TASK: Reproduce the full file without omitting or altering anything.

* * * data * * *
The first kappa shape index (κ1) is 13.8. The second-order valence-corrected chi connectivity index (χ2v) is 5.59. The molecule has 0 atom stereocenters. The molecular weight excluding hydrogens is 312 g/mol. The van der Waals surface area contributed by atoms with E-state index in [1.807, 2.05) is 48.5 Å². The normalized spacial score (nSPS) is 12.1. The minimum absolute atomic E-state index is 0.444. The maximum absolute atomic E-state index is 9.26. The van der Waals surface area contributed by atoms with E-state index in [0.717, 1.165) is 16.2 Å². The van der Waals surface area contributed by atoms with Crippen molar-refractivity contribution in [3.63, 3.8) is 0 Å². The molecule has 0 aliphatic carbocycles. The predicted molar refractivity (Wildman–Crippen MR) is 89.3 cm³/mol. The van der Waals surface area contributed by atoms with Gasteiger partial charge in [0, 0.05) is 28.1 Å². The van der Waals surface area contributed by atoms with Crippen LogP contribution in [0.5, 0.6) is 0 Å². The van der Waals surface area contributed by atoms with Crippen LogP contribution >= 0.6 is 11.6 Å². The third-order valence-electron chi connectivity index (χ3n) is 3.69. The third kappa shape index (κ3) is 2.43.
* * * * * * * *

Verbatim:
The first kappa shape index (κ1) is 13.8. The second-order valence-corrected chi connectivity index (χ2v) is 5.59. The molecule has 0 atom stereocenters. The molecular weight excluding hydrogens is 312 g/mol. The van der Waals surface area contributed by atoms with E-state index in [1.807, 2.05) is 48.5 Å². The normalized spacial score (nSPS) is 12.1. The minimum absolute atomic E-state index is 0.444. The maximum absolute atomic E-state index is 9.26. The van der Waals surface area contributed by atoms with E-state index in [0.717, 1.165) is 16.2 Å². The van der Waals surface area contributed by atoms with Crippen molar-refractivity contribution in [3.63, 3.8) is 0 Å². The molecule has 0 aliphatic carbocycles. The predicted molar refractivity (Wildman–Crippen MR) is 89.3 cm³/mol. The van der Waals surface area contributed by atoms with Gasteiger partial charge in [0, 0.05) is 28.1 Å². The van der Waals surface area contributed by atoms with Crippen LogP contribution in [0.5, 0.6) is 0 Å². The van der Waals surface area contributed by atoms with Crippen LogP contribution >= 0.6 is 11.6 Å². The third-order valence-electron chi connectivity index (χ3n) is 3.69. The third kappa shape index (κ3) is 2.43.